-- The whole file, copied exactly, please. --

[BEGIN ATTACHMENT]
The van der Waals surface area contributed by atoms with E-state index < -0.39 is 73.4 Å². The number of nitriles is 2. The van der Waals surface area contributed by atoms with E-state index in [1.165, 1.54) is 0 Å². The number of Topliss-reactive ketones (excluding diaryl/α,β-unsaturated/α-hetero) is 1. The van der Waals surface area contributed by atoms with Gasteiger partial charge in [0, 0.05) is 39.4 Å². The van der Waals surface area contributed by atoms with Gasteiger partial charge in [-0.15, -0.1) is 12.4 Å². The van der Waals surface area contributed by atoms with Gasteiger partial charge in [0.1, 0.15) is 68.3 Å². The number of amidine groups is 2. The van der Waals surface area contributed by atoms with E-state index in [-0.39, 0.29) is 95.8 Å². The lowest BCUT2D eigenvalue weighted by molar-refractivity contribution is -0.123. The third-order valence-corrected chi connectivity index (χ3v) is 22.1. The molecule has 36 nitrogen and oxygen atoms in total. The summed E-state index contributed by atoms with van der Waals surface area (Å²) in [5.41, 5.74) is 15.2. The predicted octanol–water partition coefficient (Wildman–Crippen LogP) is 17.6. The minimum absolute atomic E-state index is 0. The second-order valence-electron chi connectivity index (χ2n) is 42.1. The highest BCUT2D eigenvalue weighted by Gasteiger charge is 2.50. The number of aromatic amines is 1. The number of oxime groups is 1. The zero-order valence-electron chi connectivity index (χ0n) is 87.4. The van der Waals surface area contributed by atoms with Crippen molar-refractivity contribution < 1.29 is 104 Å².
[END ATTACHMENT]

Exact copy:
The van der Waals surface area contributed by atoms with E-state index < -0.39 is 73.4 Å². The number of nitriles is 2. The van der Waals surface area contributed by atoms with E-state index in [1.165, 1.54) is 0 Å². The number of Topliss-reactive ketones (excluding diaryl/α,β-unsaturated/α-hetero) is 1. The van der Waals surface area contributed by atoms with Gasteiger partial charge in [0, 0.05) is 39.4 Å². The van der Waals surface area contributed by atoms with Gasteiger partial charge in [-0.15, -0.1) is 12.4 Å². The van der Waals surface area contributed by atoms with Gasteiger partial charge in [0.1, 0.15) is 68.3 Å². The number of amidine groups is 2. The van der Waals surface area contributed by atoms with E-state index in [-0.39, 0.29) is 95.8 Å². The lowest BCUT2D eigenvalue weighted by molar-refractivity contribution is -0.123. The third-order valence-corrected chi connectivity index (χ3v) is 22.1. The molecule has 36 nitrogen and oxygen atoms in total. The summed E-state index contributed by atoms with van der Waals surface area (Å²) in [5.41, 5.74) is 15.2. The predicted octanol–water partition coefficient (Wildman–Crippen LogP) is 17.6. The minimum absolute atomic E-state index is 0. The second-order valence-electron chi connectivity index (χ2n) is 42.1. The highest BCUT2D eigenvalue weighted by Gasteiger charge is 2.50. The number of aromatic amines is 1. The number of oxime groups is 1. The zero-order valence-electron chi connectivity index (χ0n) is 87.4. The van der Waals surface area contributed by atoms with Crippen molar-refractivity contribution < 1.29 is 104 Å².